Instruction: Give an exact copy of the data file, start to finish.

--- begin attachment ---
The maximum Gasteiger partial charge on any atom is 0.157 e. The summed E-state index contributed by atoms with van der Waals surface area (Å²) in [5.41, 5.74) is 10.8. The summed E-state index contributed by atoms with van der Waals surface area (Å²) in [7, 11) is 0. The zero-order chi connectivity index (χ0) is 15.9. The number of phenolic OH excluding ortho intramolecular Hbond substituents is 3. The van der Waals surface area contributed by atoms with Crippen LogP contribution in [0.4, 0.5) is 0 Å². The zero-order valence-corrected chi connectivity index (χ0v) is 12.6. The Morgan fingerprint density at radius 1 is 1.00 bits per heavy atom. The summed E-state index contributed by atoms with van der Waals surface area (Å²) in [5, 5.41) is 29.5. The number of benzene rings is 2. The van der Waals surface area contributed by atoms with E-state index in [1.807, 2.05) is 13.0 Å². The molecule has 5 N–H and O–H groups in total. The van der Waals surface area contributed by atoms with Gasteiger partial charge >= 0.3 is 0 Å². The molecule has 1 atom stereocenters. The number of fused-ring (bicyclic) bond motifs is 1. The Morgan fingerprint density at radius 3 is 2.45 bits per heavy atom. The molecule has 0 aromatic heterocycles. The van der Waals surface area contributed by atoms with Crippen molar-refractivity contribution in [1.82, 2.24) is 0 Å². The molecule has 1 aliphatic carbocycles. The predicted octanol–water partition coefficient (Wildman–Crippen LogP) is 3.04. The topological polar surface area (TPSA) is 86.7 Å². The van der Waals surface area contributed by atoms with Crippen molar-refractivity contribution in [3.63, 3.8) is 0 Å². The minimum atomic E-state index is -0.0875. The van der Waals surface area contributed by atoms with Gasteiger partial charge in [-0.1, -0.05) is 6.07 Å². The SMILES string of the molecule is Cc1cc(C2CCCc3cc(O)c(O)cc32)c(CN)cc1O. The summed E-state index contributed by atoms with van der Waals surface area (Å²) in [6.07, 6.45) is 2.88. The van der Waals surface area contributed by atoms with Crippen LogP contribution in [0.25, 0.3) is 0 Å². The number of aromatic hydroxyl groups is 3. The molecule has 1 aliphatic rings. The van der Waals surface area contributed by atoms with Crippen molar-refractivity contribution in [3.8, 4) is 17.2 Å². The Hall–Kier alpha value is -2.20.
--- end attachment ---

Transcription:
The maximum Gasteiger partial charge on any atom is 0.157 e. The summed E-state index contributed by atoms with van der Waals surface area (Å²) in [5.41, 5.74) is 10.8. The summed E-state index contributed by atoms with van der Waals surface area (Å²) in [7, 11) is 0. The zero-order chi connectivity index (χ0) is 15.9. The number of phenolic OH excluding ortho intramolecular Hbond substituents is 3. The van der Waals surface area contributed by atoms with Crippen LogP contribution in [0.4, 0.5) is 0 Å². The zero-order valence-corrected chi connectivity index (χ0v) is 12.6. The Morgan fingerprint density at radius 1 is 1.00 bits per heavy atom. The summed E-state index contributed by atoms with van der Waals surface area (Å²) in [5, 5.41) is 29.5. The number of benzene rings is 2. The van der Waals surface area contributed by atoms with E-state index in [1.807, 2.05) is 13.0 Å². The molecule has 5 N–H and O–H groups in total. The van der Waals surface area contributed by atoms with Gasteiger partial charge >= 0.3 is 0 Å². The molecule has 1 atom stereocenters. The number of fused-ring (bicyclic) bond motifs is 1. The Morgan fingerprint density at radius 3 is 2.45 bits per heavy atom. The molecule has 0 aromatic heterocycles. The van der Waals surface area contributed by atoms with Crippen molar-refractivity contribution in [1.82, 2.24) is 0 Å². The molecule has 1 aliphatic carbocycles. The predicted octanol–water partition coefficient (Wildman–Crippen LogP) is 3.04. The topological polar surface area (TPSA) is 86.7 Å². The van der Waals surface area contributed by atoms with Crippen molar-refractivity contribution in [3.63, 3.8) is 0 Å². The minimum atomic E-state index is -0.0875. The van der Waals surface area contributed by atoms with Gasteiger partial charge in [-0.1, -0.05) is 6.07 Å². The SMILES string of the molecule is Cc1cc(C2CCCc3cc(O)c(O)cc32)c(CN)cc1O. The summed E-state index contributed by atoms with van der Waals surface area (Å²) in [6.07, 6.45) is 2.88. The van der Waals surface area contributed by atoms with Crippen LogP contribution in [0.25, 0.3) is 0 Å². The number of aromatic hydroxyl groups is 3. The molecule has 1 aliphatic rings. The van der Waals surface area contributed by atoms with Crippen molar-refractivity contribution in [3.8, 4) is 17.2 Å². The Hall–Kier alpha value is -2.20.